More allegations are emerging. 

The letter from students and former staff sent to Mogherini on Feb. 13, calling for the professor’s dismissal, stressed that his behavior was not a one-off this year. 

“Many women have contacted us, and many still fear reprisals or of reliving such traumas,” the letter said. “They all bear witness to the climate of insecurity deliberately fostered by [the professor] in a position of power conferred on him by the College, to the repetition of the methods used and to the seriousness of the events.” 

When asked about this letter, the professor said: “I have no information about that … I never heard about that letter.”

After the winter break the student requested a meeting with her university’s welfare officer | Eddy Wax/POLITICO

“There is no rule regarding the appropriate or non-appropriate [sic] behavior between a student and a professor,” he claimed. “Sending an email from me to a student is OK, seeing a student is OK, it’s a university, I mean, otherwise the university could not work. The code of conduct is saying nothing about whether it is allowed or not to have a conversation and this is pretty standard at all universities.”

This is not the first time the professor has faced questions and complaints for similar behavior. In 2012, he was told to apologize by his boss for an incident that prompted a complaint.

After a night out in Bruges at the college’s own student bar, the professor contacted a female student on Facebook who had not spoken to him at the bar. “So, you snub me?” he asked in a Facebook message viewed by POLITICO that was sent around 2 a.m. 

After the student complained to another senior administration staff member, Jörg Monar, the professor sent the student a lengthy note seen by POLITICO. “I am absolutely sorry for this misunderstanding and very sorry for my inappropriate behaviour,” he wrote to the student, whose thesis he was supervising. 

In the email exchange, Monar called the situation a delicate one. 

The following year, Monar himself would become the college’s rector, a position he would hold for seven years. While he was rector, the professor was promoted.

In the letter from Feb. 13 from former students and college staff to Mogherini, they claim Monar “knowingly promoted him … [which] largely enabled this professor’s inappropriate behaviour.”

Monar said to POLITICO in an emailed response that the College of Europe had asked him to provide evidence on the 2012 incident.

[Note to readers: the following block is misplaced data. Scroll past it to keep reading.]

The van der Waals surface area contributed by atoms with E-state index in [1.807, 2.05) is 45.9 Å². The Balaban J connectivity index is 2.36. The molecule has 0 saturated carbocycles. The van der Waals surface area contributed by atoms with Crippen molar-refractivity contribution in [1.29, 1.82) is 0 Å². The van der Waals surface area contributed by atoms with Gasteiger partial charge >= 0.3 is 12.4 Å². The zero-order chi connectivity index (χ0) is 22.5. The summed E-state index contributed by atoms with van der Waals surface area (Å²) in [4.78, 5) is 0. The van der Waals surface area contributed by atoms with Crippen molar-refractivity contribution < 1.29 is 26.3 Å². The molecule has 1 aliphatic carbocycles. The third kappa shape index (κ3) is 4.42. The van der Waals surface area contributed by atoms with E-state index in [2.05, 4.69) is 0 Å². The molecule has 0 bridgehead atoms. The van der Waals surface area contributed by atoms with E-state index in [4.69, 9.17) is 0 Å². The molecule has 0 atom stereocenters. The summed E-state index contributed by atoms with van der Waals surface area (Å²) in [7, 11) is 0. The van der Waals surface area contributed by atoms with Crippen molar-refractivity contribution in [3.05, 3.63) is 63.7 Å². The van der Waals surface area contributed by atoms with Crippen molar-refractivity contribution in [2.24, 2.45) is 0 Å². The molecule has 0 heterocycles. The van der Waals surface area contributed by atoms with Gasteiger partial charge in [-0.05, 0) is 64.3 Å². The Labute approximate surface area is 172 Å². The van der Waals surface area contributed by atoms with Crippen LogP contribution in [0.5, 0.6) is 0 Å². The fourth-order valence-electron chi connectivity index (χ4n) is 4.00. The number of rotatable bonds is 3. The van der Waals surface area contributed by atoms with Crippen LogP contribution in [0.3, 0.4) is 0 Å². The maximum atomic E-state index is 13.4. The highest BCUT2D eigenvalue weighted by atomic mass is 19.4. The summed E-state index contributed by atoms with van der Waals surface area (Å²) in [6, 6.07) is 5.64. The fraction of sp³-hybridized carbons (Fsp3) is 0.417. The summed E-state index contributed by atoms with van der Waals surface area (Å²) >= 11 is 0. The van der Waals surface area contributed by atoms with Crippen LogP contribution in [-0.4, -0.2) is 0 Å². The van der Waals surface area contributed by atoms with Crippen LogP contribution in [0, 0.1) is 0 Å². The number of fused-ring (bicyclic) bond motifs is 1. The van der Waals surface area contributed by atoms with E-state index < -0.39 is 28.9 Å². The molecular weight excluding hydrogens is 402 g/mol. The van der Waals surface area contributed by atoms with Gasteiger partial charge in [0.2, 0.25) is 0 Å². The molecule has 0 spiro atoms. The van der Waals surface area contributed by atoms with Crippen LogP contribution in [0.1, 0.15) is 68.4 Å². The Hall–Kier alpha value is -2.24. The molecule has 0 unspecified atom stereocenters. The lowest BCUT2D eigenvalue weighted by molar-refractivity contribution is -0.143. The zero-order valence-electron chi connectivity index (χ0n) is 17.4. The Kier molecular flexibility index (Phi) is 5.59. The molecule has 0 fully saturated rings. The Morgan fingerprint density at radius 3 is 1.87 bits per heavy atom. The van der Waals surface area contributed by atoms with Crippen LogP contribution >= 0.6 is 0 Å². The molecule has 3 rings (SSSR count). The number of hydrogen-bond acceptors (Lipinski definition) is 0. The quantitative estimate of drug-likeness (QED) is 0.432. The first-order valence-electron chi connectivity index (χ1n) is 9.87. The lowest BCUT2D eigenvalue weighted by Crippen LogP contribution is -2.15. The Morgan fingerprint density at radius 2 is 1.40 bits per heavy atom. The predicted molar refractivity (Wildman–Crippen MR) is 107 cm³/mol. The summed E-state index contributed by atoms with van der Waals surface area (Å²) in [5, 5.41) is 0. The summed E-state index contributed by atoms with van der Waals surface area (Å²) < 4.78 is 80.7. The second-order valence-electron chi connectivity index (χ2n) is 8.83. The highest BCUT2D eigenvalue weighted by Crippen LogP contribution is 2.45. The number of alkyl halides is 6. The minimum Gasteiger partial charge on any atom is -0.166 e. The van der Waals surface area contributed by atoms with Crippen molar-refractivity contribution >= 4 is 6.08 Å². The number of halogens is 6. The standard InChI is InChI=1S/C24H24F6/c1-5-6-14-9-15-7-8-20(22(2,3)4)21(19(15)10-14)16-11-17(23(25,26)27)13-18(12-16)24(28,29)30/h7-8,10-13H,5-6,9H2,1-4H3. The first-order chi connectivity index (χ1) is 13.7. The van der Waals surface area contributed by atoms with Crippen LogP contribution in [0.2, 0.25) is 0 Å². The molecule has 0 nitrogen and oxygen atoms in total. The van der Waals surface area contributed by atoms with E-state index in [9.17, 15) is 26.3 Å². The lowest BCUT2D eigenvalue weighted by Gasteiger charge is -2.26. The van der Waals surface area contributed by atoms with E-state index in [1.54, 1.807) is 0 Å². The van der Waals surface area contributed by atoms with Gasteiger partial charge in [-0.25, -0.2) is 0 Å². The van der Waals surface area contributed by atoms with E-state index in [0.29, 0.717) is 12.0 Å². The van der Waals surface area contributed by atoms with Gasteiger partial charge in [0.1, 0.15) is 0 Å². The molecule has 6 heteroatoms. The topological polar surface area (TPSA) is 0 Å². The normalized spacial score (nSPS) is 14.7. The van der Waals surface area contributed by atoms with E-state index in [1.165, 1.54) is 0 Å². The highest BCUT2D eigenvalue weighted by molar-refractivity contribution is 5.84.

He laid out the timeline of the incident, adding: “My own opinion of the case at the time was that [the professor], having the (from my point of view) questionable habit of socializing with students outside of the College in various venues (which was confirmed to me by the academic assistants), had overstepped the borderline of necessary professional distance between professor and student, but with no more far-reaching intentions.”

“Be sure that I will avoid any slip-up of this type in the future,” the professor said in the email to the student in 2012 after the bar incident. 

Still, students came forward with other allegations in subsequent academic years. 

In 2014, another student at the College reached out to the College administration after she said she received an incessant amount of texts and emails that constituted sexual harassment from the same professor. Earlier in the academic year, she claimed he followed her in the street as she walked back to her residence hall. “I don’t know that story, no,” the professor told POLITICO when asked about the allegation.

“I bought a kitchen knife and I said to myself if he gets into my room one day I’ll knife him. It will be self-defense,” said the woman, who added she systematically checked her college bedroom in fear every time she entered it after the incident. The experience with him that year made her anxious, she added, and the trauma has lasted until today. 

“I don’t know what you’re talking about,” was the professor’s reply to these allegations.

When she raised her concerns to the college, no one listened, she claimed. 

“I didn’t go to the closing ceremony, I just wanted to get out of Bruges, it had become a hell,” she said.

A few years later, the same professor emailed another female student of his from a personal email account, asking whether she would want to have dinner one night. She shared the emails with POLITICO.

“We could meet in a restaurant that no student can afford,” he suggested.